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The Sergeant

The Sergeant(1968)

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teaser The Sergeant (1968)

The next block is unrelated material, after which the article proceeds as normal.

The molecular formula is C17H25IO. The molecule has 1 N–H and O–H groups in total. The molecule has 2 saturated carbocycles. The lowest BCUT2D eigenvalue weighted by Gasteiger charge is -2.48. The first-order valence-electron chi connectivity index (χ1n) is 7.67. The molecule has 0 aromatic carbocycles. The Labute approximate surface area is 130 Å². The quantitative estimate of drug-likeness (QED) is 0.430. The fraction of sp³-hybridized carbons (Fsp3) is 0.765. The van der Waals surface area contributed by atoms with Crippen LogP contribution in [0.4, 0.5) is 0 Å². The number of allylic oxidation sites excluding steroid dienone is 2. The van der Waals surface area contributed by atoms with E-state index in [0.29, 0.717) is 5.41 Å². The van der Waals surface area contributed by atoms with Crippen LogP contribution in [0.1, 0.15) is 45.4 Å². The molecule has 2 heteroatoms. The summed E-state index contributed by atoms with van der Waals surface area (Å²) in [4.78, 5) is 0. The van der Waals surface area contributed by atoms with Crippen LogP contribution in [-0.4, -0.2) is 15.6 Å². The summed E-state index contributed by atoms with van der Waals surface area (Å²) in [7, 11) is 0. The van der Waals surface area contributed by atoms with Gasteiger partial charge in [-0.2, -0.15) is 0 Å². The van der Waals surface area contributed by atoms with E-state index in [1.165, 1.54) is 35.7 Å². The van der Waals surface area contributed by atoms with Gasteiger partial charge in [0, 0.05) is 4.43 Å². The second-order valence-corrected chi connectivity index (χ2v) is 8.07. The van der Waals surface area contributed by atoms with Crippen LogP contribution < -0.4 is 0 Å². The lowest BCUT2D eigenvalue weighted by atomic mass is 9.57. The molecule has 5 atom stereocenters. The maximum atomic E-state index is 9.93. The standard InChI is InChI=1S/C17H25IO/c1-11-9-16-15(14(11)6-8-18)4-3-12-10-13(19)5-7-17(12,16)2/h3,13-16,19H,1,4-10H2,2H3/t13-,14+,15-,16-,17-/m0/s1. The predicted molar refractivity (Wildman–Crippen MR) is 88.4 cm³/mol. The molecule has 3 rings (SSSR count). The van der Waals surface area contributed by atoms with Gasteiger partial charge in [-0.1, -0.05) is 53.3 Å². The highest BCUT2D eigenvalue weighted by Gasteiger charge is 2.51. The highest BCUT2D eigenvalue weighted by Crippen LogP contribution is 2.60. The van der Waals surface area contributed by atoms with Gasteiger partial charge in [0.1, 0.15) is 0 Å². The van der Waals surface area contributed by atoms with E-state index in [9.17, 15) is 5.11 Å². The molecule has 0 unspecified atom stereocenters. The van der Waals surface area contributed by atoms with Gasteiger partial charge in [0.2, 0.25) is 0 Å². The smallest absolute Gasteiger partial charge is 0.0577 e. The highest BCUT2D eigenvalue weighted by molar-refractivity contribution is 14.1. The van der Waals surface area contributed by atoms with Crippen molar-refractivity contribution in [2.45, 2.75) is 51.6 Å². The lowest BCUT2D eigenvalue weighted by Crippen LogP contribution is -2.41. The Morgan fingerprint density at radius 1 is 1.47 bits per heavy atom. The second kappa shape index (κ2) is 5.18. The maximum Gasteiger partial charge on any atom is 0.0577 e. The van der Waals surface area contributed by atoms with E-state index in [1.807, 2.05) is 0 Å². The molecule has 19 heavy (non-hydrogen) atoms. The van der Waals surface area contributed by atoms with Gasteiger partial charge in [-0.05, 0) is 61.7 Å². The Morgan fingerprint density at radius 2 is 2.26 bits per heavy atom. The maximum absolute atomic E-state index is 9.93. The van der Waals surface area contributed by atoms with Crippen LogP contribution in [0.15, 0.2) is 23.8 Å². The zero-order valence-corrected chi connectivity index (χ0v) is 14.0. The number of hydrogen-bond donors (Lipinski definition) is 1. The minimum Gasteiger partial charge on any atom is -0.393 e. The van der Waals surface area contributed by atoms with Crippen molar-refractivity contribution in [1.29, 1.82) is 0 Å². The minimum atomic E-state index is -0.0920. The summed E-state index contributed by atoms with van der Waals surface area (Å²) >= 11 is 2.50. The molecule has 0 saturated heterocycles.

Although the role is not one for which Academy Award® winning actor Rod Steiger is widely remembered forty years later, his star turn as The Sergeant (1968) crystallizes the range of his performances over the course of a long and varied career. A martinet Army master sergeant growing older and increasingly more disillusioned while stationed in postwar France, MSG Albert Callan allows Steiger the opportunity to bark authoritatively as he did to memorable effect in Norman Jewison's In the Heat of the Night (1967), to suffer in agonized solitude as he did in Sidney Lumet's The Pawnbroker (1964), to evince moments of reassuring calm as he had as the voice of reason in Guy Green's The Mark (1961) and Philip Leacock's 13 West Street (1962) and to stalk and creep obsessively as he did so persuasively as the randy ranch hand Jud Fry in Fred Zinnemann's Oklahoma! (1955) or the overbearing Komarovsky in David Lean's Dr. Zhivago (1965). Adding to the mix is the fact that the autocratic Callan is a closet homosexual suddenly and devastatingly in love with a lowly enlisted man (Barbarella's [1968] John Phillip Law) and the result is edgy, complicated filmmaking that seems to ruffle as many feathers now as it did in 1968.